The Nanonis Tramea quantum transport measurement system (QTMS) in combination with an Oxford Instruments HelioxVL refrigerator (Figure 1), have been utilized to successfully measure the energy levels of a qubit, shaped in a Germanium nanowire.
Figure 1. Nanonis Tramea, and HelioxVL
As a result of the low-noise and high-speed of this measurement system, it is possible to produce high resolution conductance measurements in brief acquisition times.
The successful running of quantum computers is reliant on the creation of what are known as ‘qubits’, where the state is not restricted to merely zero and one, as in traditional binary computers.
In contrast, each piece of data is characterized by the state of a quantum particle, which can be in a superposition of multiple states at the same time. An extensive range of methods to form qubits are being examined.
In this work, qubits are created naturally, through the spatial confinement of holes. The limitation is provided by nanowires with dimensions near to the natural wavelength of the carrier, as calculated by quantum mechanics.
The Nanonis Tramea is a low-noise, fast QTMS, and is also safe to use, using a single ground. It removes the possibility of spoiling fragile samples when disconnecting and connecting cables and ground lines to a selection of single-function instruments in a measurement rack.
Figure 2 demonstrates a simple diagram of the typical device. A wire made up of Germanium is developed on a Silicon substrate and electrical contact is generated lithographically. In order to allow a potential to be applied to move the energy levels of the confined hole up or down, or to block or permit hole-flow through the wire, a gate is added.
Figure 2. Schematic layout of device.
In this study, all the room temperature measurement electronics requirements were satisfied using the Nanonis Tramea instrument. The Nanonis Tramea system is a completely digital, integrated package that offers the functions of an oscilloscope, spectrum analyzer, voltage sweepers, voltmeters, lock-in amplifiers, and function generator, in a single, efficient package.
The Nanonis Tramea can control eight inputs and eight outputs (expandable to 24 and 24) at the same time in a single user interface. As all these functions are based in a single unit, the communication speeds and thus, the data procurement times are much quicker.
To be specific, it is not necessary to make use of the slow bus connections between individual devices, upon which traditional instruments are reliant. Figure 3 demonstrates the connection scheme between the device and the electronics.
Figure 3. Connection diagram between Nanonis Tramea and device.
A current amplifier is connected to the drain contact and data from this is transmitted to an input on the electronics. One output is linked to the source end of the wire, while a further output is linked to the top gate along the wire.
Rather than being sourced from a variety of different instruments, possibly even from a variety of suppliers, these connections are all thus tied to a single unit, without the requirement for custom software to bind.
The device was attached to the 3 He pot of an Oxford instruments’ HelioxVL 3 He system and measured at a temperature of 270 mK. Figure 3 illustrates the early results, in which the familiar Coulomb diamonds can be seen.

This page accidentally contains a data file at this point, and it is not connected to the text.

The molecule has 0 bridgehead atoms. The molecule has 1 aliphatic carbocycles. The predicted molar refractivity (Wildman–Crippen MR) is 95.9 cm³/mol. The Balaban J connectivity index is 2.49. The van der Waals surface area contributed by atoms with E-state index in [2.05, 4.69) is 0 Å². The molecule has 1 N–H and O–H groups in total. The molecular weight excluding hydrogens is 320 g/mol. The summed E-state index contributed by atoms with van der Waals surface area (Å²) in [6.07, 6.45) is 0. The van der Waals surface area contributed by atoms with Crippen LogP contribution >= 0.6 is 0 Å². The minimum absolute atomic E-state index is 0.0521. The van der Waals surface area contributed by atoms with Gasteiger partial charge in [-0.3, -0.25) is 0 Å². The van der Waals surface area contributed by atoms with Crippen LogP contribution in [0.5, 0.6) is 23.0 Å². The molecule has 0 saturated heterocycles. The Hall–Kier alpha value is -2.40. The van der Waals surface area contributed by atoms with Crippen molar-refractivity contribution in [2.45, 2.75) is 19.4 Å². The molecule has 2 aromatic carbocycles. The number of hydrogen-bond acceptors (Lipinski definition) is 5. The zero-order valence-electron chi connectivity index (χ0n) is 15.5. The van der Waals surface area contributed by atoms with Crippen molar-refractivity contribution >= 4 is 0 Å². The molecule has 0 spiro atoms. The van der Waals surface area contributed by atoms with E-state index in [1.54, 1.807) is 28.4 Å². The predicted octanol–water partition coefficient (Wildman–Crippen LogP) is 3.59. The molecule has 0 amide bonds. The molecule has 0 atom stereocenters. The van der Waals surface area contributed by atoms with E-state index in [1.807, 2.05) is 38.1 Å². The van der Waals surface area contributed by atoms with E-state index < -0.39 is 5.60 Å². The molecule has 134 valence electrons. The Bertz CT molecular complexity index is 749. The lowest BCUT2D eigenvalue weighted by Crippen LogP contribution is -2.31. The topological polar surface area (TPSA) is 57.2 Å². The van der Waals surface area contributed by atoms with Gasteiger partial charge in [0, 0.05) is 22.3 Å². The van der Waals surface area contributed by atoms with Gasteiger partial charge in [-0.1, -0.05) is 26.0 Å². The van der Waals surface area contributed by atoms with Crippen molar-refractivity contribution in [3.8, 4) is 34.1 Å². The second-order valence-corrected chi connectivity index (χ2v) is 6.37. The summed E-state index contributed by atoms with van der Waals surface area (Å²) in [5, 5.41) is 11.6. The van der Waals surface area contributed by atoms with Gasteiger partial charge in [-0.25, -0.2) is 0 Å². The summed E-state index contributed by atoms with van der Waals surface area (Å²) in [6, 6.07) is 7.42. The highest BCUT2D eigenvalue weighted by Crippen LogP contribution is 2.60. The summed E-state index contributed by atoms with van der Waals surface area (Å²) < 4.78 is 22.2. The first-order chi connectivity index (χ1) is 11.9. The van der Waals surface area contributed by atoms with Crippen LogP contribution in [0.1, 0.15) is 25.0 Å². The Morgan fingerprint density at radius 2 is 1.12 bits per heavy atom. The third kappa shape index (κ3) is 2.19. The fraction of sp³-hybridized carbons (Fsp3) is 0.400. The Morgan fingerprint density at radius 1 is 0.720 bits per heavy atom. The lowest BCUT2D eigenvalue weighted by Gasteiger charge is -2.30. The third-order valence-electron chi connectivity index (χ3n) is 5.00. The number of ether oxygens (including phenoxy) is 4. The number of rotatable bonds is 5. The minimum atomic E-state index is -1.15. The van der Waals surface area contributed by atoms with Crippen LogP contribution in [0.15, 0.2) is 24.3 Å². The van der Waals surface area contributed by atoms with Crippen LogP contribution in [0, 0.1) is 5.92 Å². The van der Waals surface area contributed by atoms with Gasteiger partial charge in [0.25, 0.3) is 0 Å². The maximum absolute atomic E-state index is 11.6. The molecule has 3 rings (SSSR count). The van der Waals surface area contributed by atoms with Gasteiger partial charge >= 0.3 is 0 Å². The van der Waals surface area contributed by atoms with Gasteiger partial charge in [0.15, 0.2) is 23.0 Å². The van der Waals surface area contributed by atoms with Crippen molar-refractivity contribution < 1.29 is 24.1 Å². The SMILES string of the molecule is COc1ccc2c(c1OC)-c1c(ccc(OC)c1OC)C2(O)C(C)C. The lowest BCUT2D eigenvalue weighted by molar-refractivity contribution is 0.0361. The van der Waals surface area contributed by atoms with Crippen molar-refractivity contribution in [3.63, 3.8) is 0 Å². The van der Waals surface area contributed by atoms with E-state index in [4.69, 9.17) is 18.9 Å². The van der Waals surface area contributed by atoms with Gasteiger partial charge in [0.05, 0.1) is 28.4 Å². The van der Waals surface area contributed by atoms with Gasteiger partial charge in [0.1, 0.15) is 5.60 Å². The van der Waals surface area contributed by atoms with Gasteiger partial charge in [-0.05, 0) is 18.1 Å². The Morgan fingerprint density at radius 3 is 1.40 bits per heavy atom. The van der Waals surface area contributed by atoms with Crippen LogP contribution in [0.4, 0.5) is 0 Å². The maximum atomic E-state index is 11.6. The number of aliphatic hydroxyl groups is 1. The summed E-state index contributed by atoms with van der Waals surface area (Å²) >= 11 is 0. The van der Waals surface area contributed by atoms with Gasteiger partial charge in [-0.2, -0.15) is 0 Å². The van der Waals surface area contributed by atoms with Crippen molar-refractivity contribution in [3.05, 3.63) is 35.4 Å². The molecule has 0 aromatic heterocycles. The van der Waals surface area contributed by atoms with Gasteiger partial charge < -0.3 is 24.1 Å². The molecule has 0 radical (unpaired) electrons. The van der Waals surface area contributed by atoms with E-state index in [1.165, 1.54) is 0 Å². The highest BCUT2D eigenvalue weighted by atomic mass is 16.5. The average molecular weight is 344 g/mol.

Figure 4. Differential conductance of the nanowire device as a function of the gate (V2) and source-drain (V1) potentials. Note the fine details (yellow ovals) that emerge when using the Nanonis Tramea measurement electronics. Note that the excited states (yellow ovals) were not visible with our previous measurement electronics.
As the source-drain potential is swept and a hole can enter the dot, Coulomb repulsion stops further carriers from tunneling into the dot, until a supplementary surge in potential results in another energy level becomes available for occupation.
The fine structure which can be seen in the lower left of the diagram is where the energy levels are arranged, formed as a result of the stimulated states of the qubit, which enable the holes to travel through the device. This fine structure was only detected in the use of the Tramea system, and could not be seen on the older, multiple-instrument system.
Additionally, as all of the measurement boundaries are stored within the Tramea, the whole acquisition can run automatically and at a high speed, in comparison to older methods in which software runs on a PC, transmitting order sequentially to each part of the measurement system.
As part of plans to scale up activity and incorporate multiple qubits, the Nanonis Tramea has become an important device in experimental design. As this instrument can manage 24 inputs and outputs using a single software interface, further equipment is not required.
In this study, the Nanonis Tramea has been utilized to examine the energy levels of a qubit shaped within a nanowire. Initial findings uncover novel details in the conduction through the device, previously disguised by the noise level of traditional measurement systems.
Furthermore, the single instrument nature of the Nanonis Tramea allows for a significant increase in acquisition speed by eradicating the slow bus protocol relied up in the past when it was necessary to combine individual components (DC voltage sources, lock-in amplifiers, etc.) with a custom software package.
The next research step will be to carry out these tests at ultra-low temperatures on a Triton Cryofree dilution refrigerator (down to 50 mK), which will necessitate the very low-noise features of the Nanonis Tramea.
This information has been sourced, reviewed and adapted from materials provided by Oxford Instruments Nanoscience.
For more information on this source, please visit Oxford Instruments Nanoscience.